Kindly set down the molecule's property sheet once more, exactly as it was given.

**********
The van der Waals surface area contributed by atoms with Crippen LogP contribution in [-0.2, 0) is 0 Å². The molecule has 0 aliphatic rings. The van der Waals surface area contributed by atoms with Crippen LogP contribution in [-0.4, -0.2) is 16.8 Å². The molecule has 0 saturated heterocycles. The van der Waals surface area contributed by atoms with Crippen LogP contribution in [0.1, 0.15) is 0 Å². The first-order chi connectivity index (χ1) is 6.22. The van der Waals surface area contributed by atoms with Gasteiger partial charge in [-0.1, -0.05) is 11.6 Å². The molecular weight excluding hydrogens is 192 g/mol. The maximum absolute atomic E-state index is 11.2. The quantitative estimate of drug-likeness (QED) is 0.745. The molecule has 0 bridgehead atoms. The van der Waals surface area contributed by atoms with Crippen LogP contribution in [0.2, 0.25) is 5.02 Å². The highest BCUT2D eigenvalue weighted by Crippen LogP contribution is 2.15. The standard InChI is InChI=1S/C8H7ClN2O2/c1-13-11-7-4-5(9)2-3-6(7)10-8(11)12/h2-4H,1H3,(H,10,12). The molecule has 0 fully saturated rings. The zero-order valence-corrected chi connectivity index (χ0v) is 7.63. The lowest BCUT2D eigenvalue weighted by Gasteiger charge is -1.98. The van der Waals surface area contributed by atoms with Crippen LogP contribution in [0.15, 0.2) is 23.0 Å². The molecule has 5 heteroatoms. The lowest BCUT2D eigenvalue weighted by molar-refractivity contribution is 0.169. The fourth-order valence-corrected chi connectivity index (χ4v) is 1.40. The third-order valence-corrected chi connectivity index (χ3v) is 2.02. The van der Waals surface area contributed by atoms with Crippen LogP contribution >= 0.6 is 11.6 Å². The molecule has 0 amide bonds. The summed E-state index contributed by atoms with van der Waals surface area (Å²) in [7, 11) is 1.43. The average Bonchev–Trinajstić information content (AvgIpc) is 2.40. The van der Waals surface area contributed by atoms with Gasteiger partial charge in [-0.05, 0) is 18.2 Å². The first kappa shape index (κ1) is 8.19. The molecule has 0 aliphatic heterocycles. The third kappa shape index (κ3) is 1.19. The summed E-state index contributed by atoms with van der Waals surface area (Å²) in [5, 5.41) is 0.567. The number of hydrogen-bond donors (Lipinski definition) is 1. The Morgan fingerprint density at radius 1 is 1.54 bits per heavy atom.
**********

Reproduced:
The van der Waals surface area contributed by atoms with Crippen LogP contribution in [-0.2, 0) is 0 Å². The molecule has 0 aliphatic rings. The van der Waals surface area contributed by atoms with Crippen LogP contribution in [-0.4, -0.2) is 16.8 Å². The molecule has 0 saturated heterocycles. The van der Waals surface area contributed by atoms with Crippen LogP contribution in [0.1, 0.15) is 0 Å². The first-order chi connectivity index (χ1) is 6.22. The van der Waals surface area contributed by atoms with Gasteiger partial charge in [-0.1, -0.05) is 11.6 Å². The molecular weight excluding hydrogens is 192 g/mol. The maximum absolute atomic E-state index is 11.2. The quantitative estimate of drug-likeness (QED) is 0.745. The molecule has 0 bridgehead atoms. The van der Waals surface area contributed by atoms with Crippen LogP contribution in [0.2, 0.25) is 5.02 Å². The highest BCUT2D eigenvalue weighted by Crippen LogP contribution is 2.15. The standard InChI is InChI=1S/C8H7ClN2O2/c1-13-11-7-4-5(9)2-3-6(7)10-8(11)12/h2-4H,1H3,(H,10,12). The molecule has 0 fully saturated rings. The zero-order valence-corrected chi connectivity index (χ0v) is 7.63. The lowest BCUT2D eigenvalue weighted by Gasteiger charge is -1.98. The van der Waals surface area contributed by atoms with Crippen LogP contribution in [0.15, 0.2) is 23.0 Å². The molecule has 5 heteroatoms. The lowest BCUT2D eigenvalue weighted by molar-refractivity contribution is 0.169. The fourth-order valence-corrected chi connectivity index (χ4v) is 1.40. The third-order valence-corrected chi connectivity index (χ3v) is 2.02. The van der Waals surface area contributed by atoms with Crippen LogP contribution >= 0.6 is 11.6 Å². The molecule has 0 amide bonds. The summed E-state index contributed by atoms with van der Waals surface area (Å²) in [7, 11) is 1.43. The average Bonchev–Trinajstić information content (AvgIpc) is 2.40. The van der Waals surface area contributed by atoms with Gasteiger partial charge in [-0.05, 0) is 18.2 Å². The first kappa shape index (κ1) is 8.19. The molecule has 0 aliphatic heterocycles. The third kappa shape index (κ3) is 1.19. The summed E-state index contributed by atoms with van der Waals surface area (Å²) in [5, 5.41) is 0.567. The number of hydrogen-bond donors (Lipinski definition) is 1. The Morgan fingerprint density at radius 1 is 1.54 bits per heavy atom.